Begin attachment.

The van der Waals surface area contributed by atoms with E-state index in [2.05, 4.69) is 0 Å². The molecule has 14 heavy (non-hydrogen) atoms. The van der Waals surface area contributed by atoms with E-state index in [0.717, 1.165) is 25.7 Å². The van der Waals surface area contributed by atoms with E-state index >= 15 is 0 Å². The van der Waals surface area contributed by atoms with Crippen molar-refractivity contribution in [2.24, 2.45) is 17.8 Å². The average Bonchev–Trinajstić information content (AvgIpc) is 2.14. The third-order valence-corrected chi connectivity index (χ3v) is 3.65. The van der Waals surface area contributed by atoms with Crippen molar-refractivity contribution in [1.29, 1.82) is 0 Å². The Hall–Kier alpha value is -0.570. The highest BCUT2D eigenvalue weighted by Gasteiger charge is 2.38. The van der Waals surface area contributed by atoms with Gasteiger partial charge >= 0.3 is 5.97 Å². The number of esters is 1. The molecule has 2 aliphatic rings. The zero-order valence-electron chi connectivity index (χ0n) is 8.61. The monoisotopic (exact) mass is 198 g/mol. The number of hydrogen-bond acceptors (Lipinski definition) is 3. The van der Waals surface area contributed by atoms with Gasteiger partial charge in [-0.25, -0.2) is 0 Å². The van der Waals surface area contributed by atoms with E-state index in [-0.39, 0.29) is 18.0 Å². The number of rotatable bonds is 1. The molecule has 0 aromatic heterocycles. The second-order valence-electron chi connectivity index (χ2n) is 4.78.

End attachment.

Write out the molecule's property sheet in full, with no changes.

The van der Waals surface area contributed by atoms with E-state index in [2.05, 4.69) is 0 Å². The molecule has 14 heavy (non-hydrogen) atoms. The van der Waals surface area contributed by atoms with E-state index in [0.717, 1.165) is 25.7 Å². The van der Waals surface area contributed by atoms with E-state index >= 15 is 0 Å². The van der Waals surface area contributed by atoms with Crippen molar-refractivity contribution in [2.24, 2.45) is 17.8 Å². The average Bonchev–Trinajstić information content (AvgIpc) is 2.14. The third-order valence-corrected chi connectivity index (χ3v) is 3.65. The van der Waals surface area contributed by atoms with Crippen molar-refractivity contribution in [1.29, 1.82) is 0 Å². The Hall–Kier alpha value is -0.570. The highest BCUT2D eigenvalue weighted by Gasteiger charge is 2.38. The van der Waals surface area contributed by atoms with Gasteiger partial charge >= 0.3 is 5.97 Å². The number of esters is 1. The molecule has 2 aliphatic rings. The zero-order valence-electron chi connectivity index (χ0n) is 8.61. The monoisotopic (exact) mass is 198 g/mol. The number of hydrogen-bond acceptors (Lipinski definition) is 3. The van der Waals surface area contributed by atoms with Gasteiger partial charge in [-0.25, -0.2) is 0 Å². The van der Waals surface area contributed by atoms with E-state index in [-0.39, 0.29) is 18.0 Å². The number of rotatable bonds is 1. The molecule has 0 aromatic heterocycles. The second-order valence-electron chi connectivity index (χ2n) is 4.78.